The visits were fascinating and enriching at each stop. We saw small beautiful homes with Western-style furniture next to Japanese Tatami rooms. We interviewed a young man with the smallest apartment ever, a tiny 8′ x 8′ space packed to the gills with Western-oriented magazines, blue jeans, skateboards, and a (unused) full-size surfboard. The kids were impressive, with their beautiful calligraphy work and exacting toy collections. In all cases, no square inch of space was unused, and that made me rethink the design were considering. A low, wide game console was perhaps out, replaced by a slim vertical unit that could fit in one of their dense bookcases.
Before the trip, I had done my best to read up on Japanese culture and manners. There’s no way to learn a culture from a book or two – my goal was simply to avoid making a big mistake. I practiced and practiced the few phrases I would need (Chinami was doing simultaneous translation for 98% of it). I knew my two-handed business card presentation technique, and I nearly understood the rules for bowing.
We’d been through most of the visits, and so far so good. All of the sessions had gone fairly well, and we were learning a lot. But then I did something bad. Something wrong.
We had been visiting a house near the end of a train line, slightly out of the city-center. The session was over; it was time to pack up the camera and notes and head out. We were doing our now-normal goodbye ritual, trying to check off the right etiquette boxes. And then it happened: I misstepped. Near the front door, I stepped my sock foot just off the wood floor and onto the carpet. With one shoe on already. Unknown to me, I just violated an important manner about exactly where your shoes go back on when you leave.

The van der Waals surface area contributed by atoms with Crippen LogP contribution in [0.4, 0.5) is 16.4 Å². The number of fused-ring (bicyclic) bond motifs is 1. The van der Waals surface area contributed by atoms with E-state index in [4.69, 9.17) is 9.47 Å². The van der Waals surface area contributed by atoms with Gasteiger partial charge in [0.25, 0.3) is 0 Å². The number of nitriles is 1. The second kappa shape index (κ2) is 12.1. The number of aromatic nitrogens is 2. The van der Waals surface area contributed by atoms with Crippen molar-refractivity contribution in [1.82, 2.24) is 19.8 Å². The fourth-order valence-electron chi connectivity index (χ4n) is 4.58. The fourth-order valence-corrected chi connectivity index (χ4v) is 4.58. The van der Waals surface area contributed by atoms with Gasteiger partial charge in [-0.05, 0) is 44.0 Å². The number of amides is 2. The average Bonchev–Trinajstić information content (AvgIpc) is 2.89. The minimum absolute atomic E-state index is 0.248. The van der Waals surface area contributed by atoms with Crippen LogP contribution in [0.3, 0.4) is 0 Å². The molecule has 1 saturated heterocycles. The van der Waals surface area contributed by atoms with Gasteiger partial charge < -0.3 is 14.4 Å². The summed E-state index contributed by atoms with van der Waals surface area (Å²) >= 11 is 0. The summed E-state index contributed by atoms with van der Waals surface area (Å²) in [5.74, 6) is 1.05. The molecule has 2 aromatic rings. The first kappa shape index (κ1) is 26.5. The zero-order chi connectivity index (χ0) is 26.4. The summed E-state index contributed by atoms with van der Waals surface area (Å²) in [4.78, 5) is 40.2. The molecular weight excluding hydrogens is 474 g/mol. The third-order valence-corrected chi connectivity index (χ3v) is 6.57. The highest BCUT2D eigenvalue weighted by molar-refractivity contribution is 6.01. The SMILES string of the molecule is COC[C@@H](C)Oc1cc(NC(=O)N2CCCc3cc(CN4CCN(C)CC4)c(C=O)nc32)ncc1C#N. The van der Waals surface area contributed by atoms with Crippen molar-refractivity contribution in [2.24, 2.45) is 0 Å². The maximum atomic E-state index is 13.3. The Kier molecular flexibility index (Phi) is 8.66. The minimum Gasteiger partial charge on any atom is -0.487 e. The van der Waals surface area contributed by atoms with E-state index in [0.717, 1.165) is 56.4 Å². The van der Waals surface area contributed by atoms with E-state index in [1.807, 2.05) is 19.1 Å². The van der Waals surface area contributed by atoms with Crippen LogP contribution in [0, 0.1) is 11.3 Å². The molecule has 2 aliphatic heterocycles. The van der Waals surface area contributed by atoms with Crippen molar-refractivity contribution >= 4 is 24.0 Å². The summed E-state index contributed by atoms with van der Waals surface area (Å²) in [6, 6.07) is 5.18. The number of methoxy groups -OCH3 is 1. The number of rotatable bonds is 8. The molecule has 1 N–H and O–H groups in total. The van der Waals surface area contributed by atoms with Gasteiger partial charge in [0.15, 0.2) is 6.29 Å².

Instantly the whole family erupted in hysterical laughter, with everyone pointing at me. Suddenly I was in a mayday situation, with my manners in a dangerous nosedive. Confused, I did my best to get my shoes on as Chinami pulled me out the door and onto the street. She was like a commando extricating someone from an international hotspot.
“What was that??” I asked, once we were out on the street.
Chinami informed me that laughter (apparently hysterical laughter) was how the Japanese cope with a faux-pas or embarrassing situation. Embarrassment was indeed what I created, and I felt it too. Intense embarrassment comes with a whole set of physical sensations. You’re flushed, addled, and dazed. You’ve got great regret, but it’s too late to fix it.
When we go out to do field research, we often feel we are going out to observe a strange species in its native habitat. We are the scientists, they are the creatures to be documented. We go to great lengths to help them feel comfortable with our scientist-like presence. We feel like we are the smart ones.
But guess what? The research participants are in their native habitat, and are experts on their own lives. We the researchers are the weird aliens. We’re the ones not getting their nuance. We’re the ones who are sometimes worthy of mockery.
But it’s all in a days work when you’re out doing research; you’ve got to be light on your feet. Every research session I’ve ever been on has been a dance to cover the material and sniff out insights right below the surface. All while you try to make everyone comfortable and keep the conversation flowing. It’s that dance that makes it exciting; just try to keep your toes in the right place.